On the subject of pruning, Mark and I didn’t do much gardening at all last year. We mowed the lawn every so often, trimmed the front hedge back a couple of times, and had a lot of good intentions for deadheading the roses and other flowers and bushes. The problem was that the longer we left it the more work was needed and the less we wanted to put the effort in. This summer the cats are really enjoying jumping around in the field that’s grown in the back garden, the brambles we’d almost got under control are starting to encroach on the lawn again, the hedge is looking straggly and the rose is about six feet high but not flowering. So you can tell there’s plenty of life in our garden but it’s not pretty and a lot of it is spiky and unpleasant and out of control. So this year we’ve saved up and invited a gardener to come and sort out the mess. Great stuff! Now all I need is someone to come in and sort out the rest of my life. Now there’s a thought worth following up!
Jesus uses just this sort of image to describe his relationship with his Father, and ours with him. God is the vine-grower to Jesus’s vine and we are branches on that vine.
Jesus says: “[God] removes every branch in me that bears no fruit. Every branch that bears fruit he prunes to make it bear more fruit.” What kind of fruit is Jesus talking about? The fruit of the Spirit – love, joy, peace, patience, kindness, goodness, faithfulness, gentleness, and self-control – the signs of Christ’s life in us. He’s looking for Jesus’s life to be expressed in you and me – for signs that we are being Christ and bringing Christ to our community or sphere of influence.
And just as an unpruned vine won’t produce as much fruit or as large or tasty fruit as you’d want, so, if our lives get cluttered with things that get in the way of our relationship with God, so we won’t produce the fruit God wants from us. When the PCC went on an away day at the end of last year, one of the things we did was an exercise that pictured this church as a tree, with the branches representing areas of ministry such as prayer, outreach, children’s ministry, and the leaves being actual activities within those ministries. We were asked to colour them: red, for activities that were taking a lot of energy but not achieving very much; orange, for activities that broke even in terms of activity and return; green, for activities which bore fruit in spiritual or material ways in the life of All Hallows church and parish. During the exercise we realised that we were colouring most of the leaves green, there didn’t seem to be anything at all in the red. Not because we’re prefect and we never make mistakes or take a wrong direction in any activity. But because, generally speaking, we don’t waste our energy on things we can see are not useful to us in building ourselves up or building God’s kingdom – we engage in active pruning throughout the year, not just waiting for the annual PCC away day to do this kind of spiritual tidying up.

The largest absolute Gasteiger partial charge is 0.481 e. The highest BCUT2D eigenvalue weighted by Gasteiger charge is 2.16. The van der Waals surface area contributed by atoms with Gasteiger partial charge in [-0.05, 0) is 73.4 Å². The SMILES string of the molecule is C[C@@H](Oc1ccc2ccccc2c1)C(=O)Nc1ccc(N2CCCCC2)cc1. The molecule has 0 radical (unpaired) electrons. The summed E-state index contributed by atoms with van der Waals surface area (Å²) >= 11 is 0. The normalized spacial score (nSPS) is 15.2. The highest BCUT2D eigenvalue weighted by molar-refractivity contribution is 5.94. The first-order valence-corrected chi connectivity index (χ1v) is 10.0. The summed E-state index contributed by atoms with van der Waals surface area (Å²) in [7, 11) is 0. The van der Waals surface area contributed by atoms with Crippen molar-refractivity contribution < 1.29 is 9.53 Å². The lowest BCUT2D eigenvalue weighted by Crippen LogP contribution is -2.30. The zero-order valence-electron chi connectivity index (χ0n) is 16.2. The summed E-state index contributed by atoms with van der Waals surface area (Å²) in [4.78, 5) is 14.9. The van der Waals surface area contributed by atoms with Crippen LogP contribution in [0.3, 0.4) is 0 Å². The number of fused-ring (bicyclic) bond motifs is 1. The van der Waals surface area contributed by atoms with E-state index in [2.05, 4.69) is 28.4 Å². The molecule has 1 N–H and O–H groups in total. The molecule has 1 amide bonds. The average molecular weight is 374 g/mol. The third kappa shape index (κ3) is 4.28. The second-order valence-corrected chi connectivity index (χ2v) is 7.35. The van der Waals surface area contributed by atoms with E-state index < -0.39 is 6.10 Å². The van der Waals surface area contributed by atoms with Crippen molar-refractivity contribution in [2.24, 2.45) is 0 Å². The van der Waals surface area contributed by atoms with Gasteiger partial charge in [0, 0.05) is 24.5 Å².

He goes on: “You have already been cleansed by the word that I have spoken to you.” He says this as the disciples are walking with him towards Gethsemane, towards his capture, torture and death. He is trying to prepare them for what is coming, for the fact that he is going to ask them to continue the work he started, even through their own persecution, torture and death. He has spent three years with them, teaching them about God through the scriptures, through parables, through experience – they have heard the word of God, they have been in the presence of the living word of God. This phrase about cleansing also harks back to a more recent conversation, earlier that evening Jesus had washed the feet of his disciples and Simon Peter had asked Jesus to also wash his head and hands. Jesus had told him “A person who has had a bath needs only to wash his feet; his whole body is clean.”
But Jesus knows that even though a change has started in their lives, the disciples will not be able to continue his work on their own, with their own strength. “Just as the branch cannot bear fruit by itself unless it abides in the vine, neither can you unless you abide in me.” Being a Christian is not something you can do on your own. You can do good deeds of your own free will, you can be a nice person if you want to be, but you can’t be Christ-like without some help from him. We need him.